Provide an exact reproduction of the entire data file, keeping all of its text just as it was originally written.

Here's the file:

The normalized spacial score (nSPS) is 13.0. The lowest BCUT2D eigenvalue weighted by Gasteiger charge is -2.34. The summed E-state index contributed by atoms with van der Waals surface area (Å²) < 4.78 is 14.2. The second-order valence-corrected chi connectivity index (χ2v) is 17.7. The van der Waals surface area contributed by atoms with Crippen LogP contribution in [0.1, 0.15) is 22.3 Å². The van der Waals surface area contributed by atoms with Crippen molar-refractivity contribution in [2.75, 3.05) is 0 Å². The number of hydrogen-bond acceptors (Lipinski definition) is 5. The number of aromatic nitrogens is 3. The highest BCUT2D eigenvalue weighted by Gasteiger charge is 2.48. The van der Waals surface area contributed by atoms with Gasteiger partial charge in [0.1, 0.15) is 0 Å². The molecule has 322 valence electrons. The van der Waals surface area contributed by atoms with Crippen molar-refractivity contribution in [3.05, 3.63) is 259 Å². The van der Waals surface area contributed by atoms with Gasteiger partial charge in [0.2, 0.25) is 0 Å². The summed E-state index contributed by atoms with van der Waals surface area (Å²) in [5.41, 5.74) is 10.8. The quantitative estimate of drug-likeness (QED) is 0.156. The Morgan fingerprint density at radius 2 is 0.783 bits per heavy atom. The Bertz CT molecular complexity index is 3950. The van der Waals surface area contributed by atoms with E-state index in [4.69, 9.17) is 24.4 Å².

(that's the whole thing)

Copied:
The normalized spacial score (nSPS) is 13.0. The lowest BCUT2D eigenvalue weighted by Gasteiger charge is -2.34. The summed E-state index contributed by atoms with van der Waals surface area (Å²) < 4.78 is 14.2. The second-order valence-corrected chi connectivity index (χ2v) is 17.7. The van der Waals surface area contributed by atoms with Crippen LogP contribution in [0.1, 0.15) is 22.3 Å². The van der Waals surface area contributed by atoms with Crippen molar-refractivity contribution in [2.75, 3.05) is 0 Å². The number of hydrogen-bond acceptors (Lipinski definition) is 5. The number of aromatic nitrogens is 3. The highest BCUT2D eigenvalue weighted by Gasteiger charge is 2.48. The van der Waals surface area contributed by atoms with Gasteiger partial charge in [0.1, 0.15) is 0 Å². The molecule has 322 valence electrons. The van der Waals surface area contributed by atoms with Crippen molar-refractivity contribution in [3.05, 3.63) is 259 Å². The van der Waals surface area contributed by atoms with Gasteiger partial charge in [0.2, 0.25) is 0 Å². The summed E-state index contributed by atoms with van der Waals surface area (Å²) in [5.41, 5.74) is 10.8. The quantitative estimate of drug-likeness (QED) is 0.156. The Morgan fingerprint density at radius 2 is 0.783 bits per heavy atom. The Bertz CT molecular complexity index is 3950. The van der Waals surface area contributed by atoms with E-state index in [4.69, 9.17) is 24.4 Å².